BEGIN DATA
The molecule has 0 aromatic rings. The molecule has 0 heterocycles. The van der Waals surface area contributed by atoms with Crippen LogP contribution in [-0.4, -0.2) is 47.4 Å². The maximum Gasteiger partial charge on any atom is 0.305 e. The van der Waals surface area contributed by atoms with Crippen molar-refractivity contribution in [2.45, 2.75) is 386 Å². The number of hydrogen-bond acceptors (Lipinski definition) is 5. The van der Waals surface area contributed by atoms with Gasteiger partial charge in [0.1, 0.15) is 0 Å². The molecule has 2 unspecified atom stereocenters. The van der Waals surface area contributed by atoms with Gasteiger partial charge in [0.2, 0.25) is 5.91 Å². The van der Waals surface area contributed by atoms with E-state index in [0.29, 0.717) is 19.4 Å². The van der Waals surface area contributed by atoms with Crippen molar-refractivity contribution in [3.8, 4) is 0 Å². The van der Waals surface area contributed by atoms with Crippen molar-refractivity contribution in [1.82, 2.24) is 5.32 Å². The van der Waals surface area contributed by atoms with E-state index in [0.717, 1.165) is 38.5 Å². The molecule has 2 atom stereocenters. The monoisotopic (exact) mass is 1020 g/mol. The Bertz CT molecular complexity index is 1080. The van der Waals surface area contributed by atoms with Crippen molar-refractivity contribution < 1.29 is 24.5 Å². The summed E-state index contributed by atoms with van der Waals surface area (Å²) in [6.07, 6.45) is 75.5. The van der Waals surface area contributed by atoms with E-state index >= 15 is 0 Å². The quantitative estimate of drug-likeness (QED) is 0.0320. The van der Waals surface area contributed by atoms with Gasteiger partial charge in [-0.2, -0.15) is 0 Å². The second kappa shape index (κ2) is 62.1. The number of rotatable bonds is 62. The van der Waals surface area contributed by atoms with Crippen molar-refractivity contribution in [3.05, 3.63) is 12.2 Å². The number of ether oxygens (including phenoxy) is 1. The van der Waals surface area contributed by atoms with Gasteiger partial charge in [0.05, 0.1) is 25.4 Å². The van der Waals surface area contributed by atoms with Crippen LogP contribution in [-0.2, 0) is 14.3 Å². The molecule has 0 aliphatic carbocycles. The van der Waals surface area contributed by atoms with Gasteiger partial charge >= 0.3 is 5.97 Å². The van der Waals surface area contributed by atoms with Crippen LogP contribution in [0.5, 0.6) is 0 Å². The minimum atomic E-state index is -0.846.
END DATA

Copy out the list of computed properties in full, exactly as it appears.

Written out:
The molecule has 0 aromatic rings. The molecule has 0 heterocycles. The van der Waals surface area contributed by atoms with Crippen LogP contribution in [-0.4, -0.2) is 47.4 Å². The maximum Gasteiger partial charge on any atom is 0.305 e. The van der Waals surface area contributed by atoms with Crippen molar-refractivity contribution in [2.45, 2.75) is 386 Å². The number of hydrogen-bond acceptors (Lipinski definition) is 5. The van der Waals surface area contributed by atoms with Gasteiger partial charge in [0.1, 0.15) is 0 Å². The molecule has 2 unspecified atom stereocenters. The van der Waals surface area contributed by atoms with Gasteiger partial charge in [0.2, 0.25) is 5.91 Å². The van der Waals surface area contributed by atoms with E-state index in [0.29, 0.717) is 19.4 Å². The van der Waals surface area contributed by atoms with Crippen molar-refractivity contribution in [3.8, 4) is 0 Å². The van der Waals surface area contributed by atoms with Crippen molar-refractivity contribution in [1.82, 2.24) is 5.32 Å². The van der Waals surface area contributed by atoms with E-state index in [0.717, 1.165) is 38.5 Å². The molecule has 2 atom stereocenters. The monoisotopic (exact) mass is 1020 g/mol. The Bertz CT molecular complexity index is 1080. The van der Waals surface area contributed by atoms with Crippen molar-refractivity contribution < 1.29 is 24.5 Å². The summed E-state index contributed by atoms with van der Waals surface area (Å²) in [6.07, 6.45) is 75.5. The van der Waals surface area contributed by atoms with E-state index >= 15 is 0 Å². The quantitative estimate of drug-likeness (QED) is 0.0320. The van der Waals surface area contributed by atoms with Gasteiger partial charge in [-0.2, -0.15) is 0 Å². The second kappa shape index (κ2) is 62.1. The number of rotatable bonds is 62. The van der Waals surface area contributed by atoms with Crippen molar-refractivity contribution in [3.05, 3.63) is 12.2 Å². The number of ether oxygens (including phenoxy) is 1. The van der Waals surface area contributed by atoms with Gasteiger partial charge in [0.05, 0.1) is 25.4 Å². The van der Waals surface area contributed by atoms with Crippen LogP contribution in [-0.2, 0) is 14.3 Å². The molecule has 0 aliphatic carbocycles. The van der Waals surface area contributed by atoms with Gasteiger partial charge >= 0.3 is 5.97 Å². The van der Waals surface area contributed by atoms with Crippen LogP contribution in [0.5, 0.6) is 0 Å². The minimum atomic E-state index is -0.846.